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Old Sep 23rd, 2012, 05:26 PM
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Hi, cigale.

I have videos of all the work we (and Franck) did on the place and will try to find a place to put them up so you can link to them. But please, be kind when you see the pool
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Old Sep 23rd, 2012, 05:43 PM
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<<Polluting the waters.>>

You're right, Michael. We rethought that. It went to the dump.
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Old Sep 23rd, 2012, 06:35 PM
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One of the most precious moments at the house was finding the notebooks my father kept when he was there, and I was not, detailing what he had done to maintain and improve the place. In addition to being a school headmaster and speaker of many languages, he was a master woodworker and just handyman extraordinaire, and he delighted in going to St-Cirq and taking care of practical matters for me. I found several of his notebooks when there, including one he prepared with the French vocabulary for things like "long-handled tree clipper" and "wheelbarrow" and "storage door" and "stoop" and "pry bar," all organized in logical categories in his impeccable handwriting (which admittedly in a very few places got a slight leftward edge to it, suggesting maybe he was having a glass or two of Bergerac - not his style, but heck, he was in France having a ball, doing some of the things he did best).

In addition to the lists of vocabulary I might need, he kept detailed records of every single thing he did there, every single encounter with everyone, every bill he paid, every item in the house that might need repair, every assessment of things around the house that might need improvement, every trip he made to talk to someone about how to improve or repair anything. Here is a typical entry: "Can Opener: The most sophisticated military jets fly over every day, but the French seem unable to produce an effective can opener. There are three in the kitchen (always a sign that they don't work). In addition to those, I needed a table knife, a chisel, a hammer, and adjustable pliers (une pince) to open a can of tomato paste. How about shipping you a good USA model as soon as I arrive home?" This was an entry between "Efflorescence - Walls" and "Emergency Flashlights." Weepy time for me, sitting in the kitchen at the oilclothed table and remembering how much he loved this place, but what poignant memories!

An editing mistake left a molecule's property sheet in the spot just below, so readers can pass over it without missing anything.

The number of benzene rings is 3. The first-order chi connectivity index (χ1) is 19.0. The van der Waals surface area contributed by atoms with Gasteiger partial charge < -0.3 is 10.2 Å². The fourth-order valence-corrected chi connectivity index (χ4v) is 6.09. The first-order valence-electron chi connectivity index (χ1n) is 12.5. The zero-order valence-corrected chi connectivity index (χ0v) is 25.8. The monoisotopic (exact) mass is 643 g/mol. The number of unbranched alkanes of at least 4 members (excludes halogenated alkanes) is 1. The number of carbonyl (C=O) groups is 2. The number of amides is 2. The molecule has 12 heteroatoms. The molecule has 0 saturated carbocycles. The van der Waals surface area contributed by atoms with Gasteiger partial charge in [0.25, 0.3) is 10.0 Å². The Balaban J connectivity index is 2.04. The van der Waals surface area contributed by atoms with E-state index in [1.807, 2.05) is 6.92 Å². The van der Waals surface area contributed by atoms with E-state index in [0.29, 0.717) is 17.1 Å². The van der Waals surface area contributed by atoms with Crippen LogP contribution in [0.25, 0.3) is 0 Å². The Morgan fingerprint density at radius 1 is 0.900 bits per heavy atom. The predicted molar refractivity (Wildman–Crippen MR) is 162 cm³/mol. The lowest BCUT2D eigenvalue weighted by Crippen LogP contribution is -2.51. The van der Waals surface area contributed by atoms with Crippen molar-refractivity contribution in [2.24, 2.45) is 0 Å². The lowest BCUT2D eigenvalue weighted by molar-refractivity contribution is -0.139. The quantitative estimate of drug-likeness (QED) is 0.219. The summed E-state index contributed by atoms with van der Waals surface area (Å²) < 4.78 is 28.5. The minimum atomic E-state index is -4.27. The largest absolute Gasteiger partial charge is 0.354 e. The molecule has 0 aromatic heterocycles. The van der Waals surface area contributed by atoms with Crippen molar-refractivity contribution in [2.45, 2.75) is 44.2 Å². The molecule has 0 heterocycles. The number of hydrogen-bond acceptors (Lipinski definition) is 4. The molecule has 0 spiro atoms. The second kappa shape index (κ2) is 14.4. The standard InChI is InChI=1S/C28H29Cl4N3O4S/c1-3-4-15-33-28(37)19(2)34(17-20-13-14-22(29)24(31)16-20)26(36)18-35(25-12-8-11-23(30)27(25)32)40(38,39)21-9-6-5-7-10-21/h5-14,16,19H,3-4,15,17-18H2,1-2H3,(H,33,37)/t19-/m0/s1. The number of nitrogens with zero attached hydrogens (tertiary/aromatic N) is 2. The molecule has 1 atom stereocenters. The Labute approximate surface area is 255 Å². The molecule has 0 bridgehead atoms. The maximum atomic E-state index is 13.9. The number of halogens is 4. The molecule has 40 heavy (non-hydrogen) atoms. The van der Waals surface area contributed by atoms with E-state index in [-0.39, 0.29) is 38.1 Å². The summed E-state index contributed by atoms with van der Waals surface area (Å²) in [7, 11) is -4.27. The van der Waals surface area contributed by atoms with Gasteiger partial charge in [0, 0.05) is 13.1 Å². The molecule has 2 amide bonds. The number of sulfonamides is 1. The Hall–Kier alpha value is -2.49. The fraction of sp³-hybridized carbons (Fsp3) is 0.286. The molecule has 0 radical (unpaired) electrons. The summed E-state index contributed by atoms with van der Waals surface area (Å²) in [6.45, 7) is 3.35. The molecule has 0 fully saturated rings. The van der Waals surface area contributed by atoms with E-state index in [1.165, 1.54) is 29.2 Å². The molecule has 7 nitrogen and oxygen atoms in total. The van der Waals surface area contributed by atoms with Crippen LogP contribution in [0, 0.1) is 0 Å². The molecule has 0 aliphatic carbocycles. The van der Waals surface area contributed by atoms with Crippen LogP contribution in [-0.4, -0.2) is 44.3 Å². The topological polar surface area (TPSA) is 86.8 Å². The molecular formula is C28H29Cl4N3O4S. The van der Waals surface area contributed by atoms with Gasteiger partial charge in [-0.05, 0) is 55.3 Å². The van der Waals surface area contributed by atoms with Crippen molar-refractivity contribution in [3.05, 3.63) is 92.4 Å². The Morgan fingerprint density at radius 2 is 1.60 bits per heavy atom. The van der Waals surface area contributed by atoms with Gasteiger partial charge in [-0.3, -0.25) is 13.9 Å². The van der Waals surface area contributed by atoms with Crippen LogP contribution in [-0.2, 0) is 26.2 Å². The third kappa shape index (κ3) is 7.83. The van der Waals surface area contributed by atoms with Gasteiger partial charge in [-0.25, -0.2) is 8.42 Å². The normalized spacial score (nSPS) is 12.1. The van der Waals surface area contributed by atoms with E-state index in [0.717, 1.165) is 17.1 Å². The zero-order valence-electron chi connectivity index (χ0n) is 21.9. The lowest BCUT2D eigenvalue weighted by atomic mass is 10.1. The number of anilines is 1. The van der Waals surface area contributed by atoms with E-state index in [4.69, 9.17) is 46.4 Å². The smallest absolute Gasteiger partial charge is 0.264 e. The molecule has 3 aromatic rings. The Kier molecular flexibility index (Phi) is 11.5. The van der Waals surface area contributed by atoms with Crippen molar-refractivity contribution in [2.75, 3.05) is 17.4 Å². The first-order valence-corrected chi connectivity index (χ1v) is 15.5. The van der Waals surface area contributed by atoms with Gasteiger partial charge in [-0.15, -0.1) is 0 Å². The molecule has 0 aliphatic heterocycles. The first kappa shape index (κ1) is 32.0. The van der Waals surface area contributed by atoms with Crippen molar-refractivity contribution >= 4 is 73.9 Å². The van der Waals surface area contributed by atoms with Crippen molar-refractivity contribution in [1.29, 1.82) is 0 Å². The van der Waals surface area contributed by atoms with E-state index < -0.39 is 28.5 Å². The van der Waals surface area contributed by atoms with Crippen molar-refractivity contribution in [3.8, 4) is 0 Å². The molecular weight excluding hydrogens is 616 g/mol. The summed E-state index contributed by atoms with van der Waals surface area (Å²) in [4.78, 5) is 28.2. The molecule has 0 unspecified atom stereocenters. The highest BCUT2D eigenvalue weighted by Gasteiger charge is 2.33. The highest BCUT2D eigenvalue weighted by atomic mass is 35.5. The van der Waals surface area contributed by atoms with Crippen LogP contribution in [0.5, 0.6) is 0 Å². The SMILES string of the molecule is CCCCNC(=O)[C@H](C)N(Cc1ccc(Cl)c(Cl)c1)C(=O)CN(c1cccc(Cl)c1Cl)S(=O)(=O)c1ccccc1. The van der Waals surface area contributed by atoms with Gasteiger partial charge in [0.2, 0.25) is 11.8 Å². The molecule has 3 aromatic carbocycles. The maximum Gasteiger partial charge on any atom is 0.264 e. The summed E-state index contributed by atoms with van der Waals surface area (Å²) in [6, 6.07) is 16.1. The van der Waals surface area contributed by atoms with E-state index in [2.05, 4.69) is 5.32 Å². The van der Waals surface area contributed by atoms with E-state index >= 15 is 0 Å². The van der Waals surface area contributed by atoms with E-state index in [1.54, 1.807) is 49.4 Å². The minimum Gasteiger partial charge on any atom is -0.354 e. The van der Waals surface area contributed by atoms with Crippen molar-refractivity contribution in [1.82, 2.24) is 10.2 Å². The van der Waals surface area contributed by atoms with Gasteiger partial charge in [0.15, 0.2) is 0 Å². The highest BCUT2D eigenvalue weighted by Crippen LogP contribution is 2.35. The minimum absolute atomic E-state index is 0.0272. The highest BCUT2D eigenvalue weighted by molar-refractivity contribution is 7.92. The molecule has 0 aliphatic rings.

Speaking of French military jets, I had warned SO that they were sudden and intense and incredibly loud, but you're never really prepared for them, and one day when we were fussing in the garden, they just exploded down the valley - which was in itself odd, because they used to fly over my house from back to front, directly across the valley, not down it. When they fly down the valley, you can see them for longer - black, wedge-shaped things going unimaginably fast, and so incongruous with the landscape. Training exercises? Don't know.

We went to la Mairie twice, after checking out the hours it was open, posted on the door. Not open. Twice not open. Third time a truculent young woman was there, and I asked her if the office kept the actes d'achats of the resident owners of property in the village. Non. Not even a non, Madame, just a brusque non. I have to go to my (useless) notaire for that. Village gossip is that the mayor's office schedule is all messed up these days because he's having an affair with this sour young woman. I love village gossip. It's beyond amazing how much of it there is in a commune of 300 people.

That's it for tonight. More later....
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Old Sep 23rd, 2012, 06:38 PM
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I am enjoying reading and trying to anticipate the end of the story. What a long and grueling day of travel, but I can see why you would be eager to get back to your house without spending a night somewhere en route.
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Old Sep 23rd, 2012, 07:06 PM
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We never spend a night en route. When I'm off and running, there's no stopping me, no matter how long the trip. And I'm used to this trip - done it probably 60 times, but not QUITE this slowly, and never handicapped. I just want to get there.
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Old Sep 23rd, 2012, 07:41 PM
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For the record, mesdames et messieurs, I stalled the car only twice in three weeks.

First, when pulling for the first time into actual live traffic 30 hours into the journey, first time driving manual for many years and, though needing all three of my feet to drive, was not sure where any of mine were.

Second, 32 hours into it, when first hitting the 110 degree turn (yes, sharper than 90 of 'em, and uphill, too) on the skinny, slippery, gravelly road on the way to the house, with the possibility of accidentally driving into the forest or being hit by a tractor, should one have been be rumbling down the same semi-road.

I rest my clutch.
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Old Sep 23rd, 2012, 07:45 PM
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Oh, look who's here! Hi, chéri!
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Old Sep 23rd, 2012, 08:21 PM
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There should be more of these 'non trip reports'; thanks for taking us along.

[Those military jets do have their uses. Last year, while waiting alone at a bus stop in the late afternoon in a quiet village in eastern France after visiting the grave of a Lancaster bomber crew (among them the boyfriend of a now 90 y/o aunt), I was reflecting on the day, when two of those jets suddenly appeared out of nowhere behind me and roared off down the valley towards the sunset.]